“Youth is Tolerance” was a project which aimed to combat racism, xenophobia and anti-Semitism, with a particular attention on Roma discrimination, among young people. The project was carried on in Bulgaria and Romania, where Roma are a numerous minority, and in Greece and Hungary, where Roma represent a small but significant percentage of the population.
In countries with a considerable presence of Roma still persist deep prejudices, also among teachers in schools and universities, which result is the lack of integration in the educational institutions and in the violation of the human and citizen rights of this minority.
Roma young people are victims of widespread forms of racism and xenophobia and are suffering from anti-Roma stereotypes, often justified by wrong behaviour of adults with a key role in society and educational system. This in spite of the last years’ increasing attention on the topics, related to multicultural exchange and integration, mutual understanding and tolerance.

As for its general efforts to combat social exclusion, ANTIGONE participated in various projects that promoted the rights of persons of vulnerable groups, such as “Able ’20” which was an international project involving people with fewer opportunities in the field of employment through self-promotion. The project supported the introduction, implementation and promotion of innovative and qualitative elements in non-formal education and youth work, while bringing together young people with disabilities (target group) from the partner countries of Greece, Italy, Spain, and Lithuania. In this context, participants created self-portraits/video CVs that could potentially be used throughout their vocational path.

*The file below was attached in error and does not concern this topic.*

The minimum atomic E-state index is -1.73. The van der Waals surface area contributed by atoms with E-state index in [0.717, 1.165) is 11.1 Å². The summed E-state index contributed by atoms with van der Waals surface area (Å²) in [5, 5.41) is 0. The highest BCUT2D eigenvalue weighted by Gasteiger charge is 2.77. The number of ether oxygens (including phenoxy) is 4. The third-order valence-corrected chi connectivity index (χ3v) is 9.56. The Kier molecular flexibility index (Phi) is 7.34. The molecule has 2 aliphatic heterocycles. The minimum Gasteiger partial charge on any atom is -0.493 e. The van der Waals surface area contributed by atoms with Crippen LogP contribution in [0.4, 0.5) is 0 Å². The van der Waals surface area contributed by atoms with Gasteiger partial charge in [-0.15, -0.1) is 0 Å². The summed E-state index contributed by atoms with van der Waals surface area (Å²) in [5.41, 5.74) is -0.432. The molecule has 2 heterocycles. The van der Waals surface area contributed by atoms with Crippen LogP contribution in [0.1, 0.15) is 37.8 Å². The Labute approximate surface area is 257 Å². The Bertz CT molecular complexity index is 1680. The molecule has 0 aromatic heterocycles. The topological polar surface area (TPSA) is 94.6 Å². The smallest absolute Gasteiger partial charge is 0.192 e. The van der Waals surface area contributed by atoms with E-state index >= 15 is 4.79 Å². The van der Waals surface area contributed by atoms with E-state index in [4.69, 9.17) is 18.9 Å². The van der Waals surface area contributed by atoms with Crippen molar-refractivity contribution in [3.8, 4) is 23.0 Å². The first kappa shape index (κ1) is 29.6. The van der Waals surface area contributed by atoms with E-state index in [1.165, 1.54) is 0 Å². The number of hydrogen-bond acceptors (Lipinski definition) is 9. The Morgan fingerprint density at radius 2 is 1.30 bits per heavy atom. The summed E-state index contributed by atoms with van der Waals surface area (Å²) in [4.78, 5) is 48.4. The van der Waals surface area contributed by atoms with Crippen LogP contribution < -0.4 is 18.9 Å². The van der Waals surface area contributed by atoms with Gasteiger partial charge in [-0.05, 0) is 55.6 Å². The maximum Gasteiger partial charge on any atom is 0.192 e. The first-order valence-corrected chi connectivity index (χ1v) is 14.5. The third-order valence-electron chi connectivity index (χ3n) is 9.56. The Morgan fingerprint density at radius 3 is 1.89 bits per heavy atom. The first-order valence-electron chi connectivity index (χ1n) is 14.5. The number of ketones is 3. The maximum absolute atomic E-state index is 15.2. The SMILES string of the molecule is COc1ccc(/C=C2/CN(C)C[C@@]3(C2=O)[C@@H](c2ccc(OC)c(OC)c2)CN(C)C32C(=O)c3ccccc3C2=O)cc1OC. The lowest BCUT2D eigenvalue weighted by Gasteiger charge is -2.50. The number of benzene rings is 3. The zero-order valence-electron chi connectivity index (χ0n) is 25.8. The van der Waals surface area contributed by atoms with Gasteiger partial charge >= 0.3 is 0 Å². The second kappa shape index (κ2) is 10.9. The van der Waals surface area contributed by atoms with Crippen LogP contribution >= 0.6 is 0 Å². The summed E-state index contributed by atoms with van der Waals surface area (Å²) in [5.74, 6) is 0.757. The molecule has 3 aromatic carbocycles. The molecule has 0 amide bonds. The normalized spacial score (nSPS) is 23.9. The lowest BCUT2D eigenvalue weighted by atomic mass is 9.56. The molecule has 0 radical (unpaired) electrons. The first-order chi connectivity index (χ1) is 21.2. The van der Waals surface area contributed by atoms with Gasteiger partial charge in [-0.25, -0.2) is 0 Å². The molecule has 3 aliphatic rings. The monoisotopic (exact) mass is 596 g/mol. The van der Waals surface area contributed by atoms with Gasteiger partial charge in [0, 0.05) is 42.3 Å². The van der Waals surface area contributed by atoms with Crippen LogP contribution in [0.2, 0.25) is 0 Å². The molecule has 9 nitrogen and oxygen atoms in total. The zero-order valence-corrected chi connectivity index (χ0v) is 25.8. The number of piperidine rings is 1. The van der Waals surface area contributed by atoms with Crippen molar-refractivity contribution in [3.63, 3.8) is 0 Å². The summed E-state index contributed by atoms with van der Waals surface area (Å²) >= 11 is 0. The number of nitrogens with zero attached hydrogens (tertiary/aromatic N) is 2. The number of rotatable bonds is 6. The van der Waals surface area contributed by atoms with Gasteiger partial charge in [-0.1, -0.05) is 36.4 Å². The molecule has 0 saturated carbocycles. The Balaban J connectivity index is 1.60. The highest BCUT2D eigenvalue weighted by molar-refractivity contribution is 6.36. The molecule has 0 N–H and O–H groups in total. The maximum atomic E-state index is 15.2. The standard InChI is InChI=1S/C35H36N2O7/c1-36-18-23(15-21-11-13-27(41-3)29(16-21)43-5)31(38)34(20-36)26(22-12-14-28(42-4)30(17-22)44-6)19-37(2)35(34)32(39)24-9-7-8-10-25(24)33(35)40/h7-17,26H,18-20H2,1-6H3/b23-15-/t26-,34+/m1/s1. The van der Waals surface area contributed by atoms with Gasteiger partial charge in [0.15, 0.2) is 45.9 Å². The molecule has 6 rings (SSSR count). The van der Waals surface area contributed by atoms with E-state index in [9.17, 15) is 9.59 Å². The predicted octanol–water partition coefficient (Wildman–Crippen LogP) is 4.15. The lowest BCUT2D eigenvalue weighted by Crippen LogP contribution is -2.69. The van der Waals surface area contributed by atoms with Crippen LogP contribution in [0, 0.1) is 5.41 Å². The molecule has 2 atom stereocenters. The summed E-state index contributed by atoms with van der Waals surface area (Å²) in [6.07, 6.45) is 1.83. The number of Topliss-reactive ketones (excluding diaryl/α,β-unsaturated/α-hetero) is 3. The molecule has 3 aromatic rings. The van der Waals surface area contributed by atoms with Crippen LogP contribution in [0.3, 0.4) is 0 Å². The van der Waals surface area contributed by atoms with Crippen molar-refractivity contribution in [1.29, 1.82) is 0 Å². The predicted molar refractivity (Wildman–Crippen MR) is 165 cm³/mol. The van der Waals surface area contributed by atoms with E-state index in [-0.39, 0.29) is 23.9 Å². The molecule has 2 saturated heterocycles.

ANTIGONE has also contributed in the European Website on Integration, the core function of which, consists of an easily accessible on-line data collection tool for the exchange of information on EU wide experiences in the field of integration. This system provides a basis for the collection, analysis and dissemination of good practices on immigrant integration of third country nationals in the EU. It contains evidence based quality information on good practices and projects from Member States’ national administrations, regional and local authorities, social partners, civil society, private enterprises, academia, international organizations etc.
What does non-violence mean to you?
Nonviolence is a powerful philosophy and strategy for social change that rejects the use of physical violence. The practice of nonviolence calls for peaceful active behavior in the midst of conflict. At its core, nonviolence embodies respect, and even love, for one’s opponents. The practice recognizes and utilizes the importance of dialogue without the use of physical threat or coercion in negotiating and problem-solving.
Also key to the philosophy of nonviolence is a core belief that if we wish to achieve just ends, the means we use must also be just. Proponents would argue that it is fundamentally irrational to use violence to achieve a peaceful society.
Although absent of physical threat or retaliation, nonviolence is not passive and implies the very opposite of weakness or cowardice. The power of nonviolence lies in patience and self-control motivated by the intention to meet human needs and promote a more just society.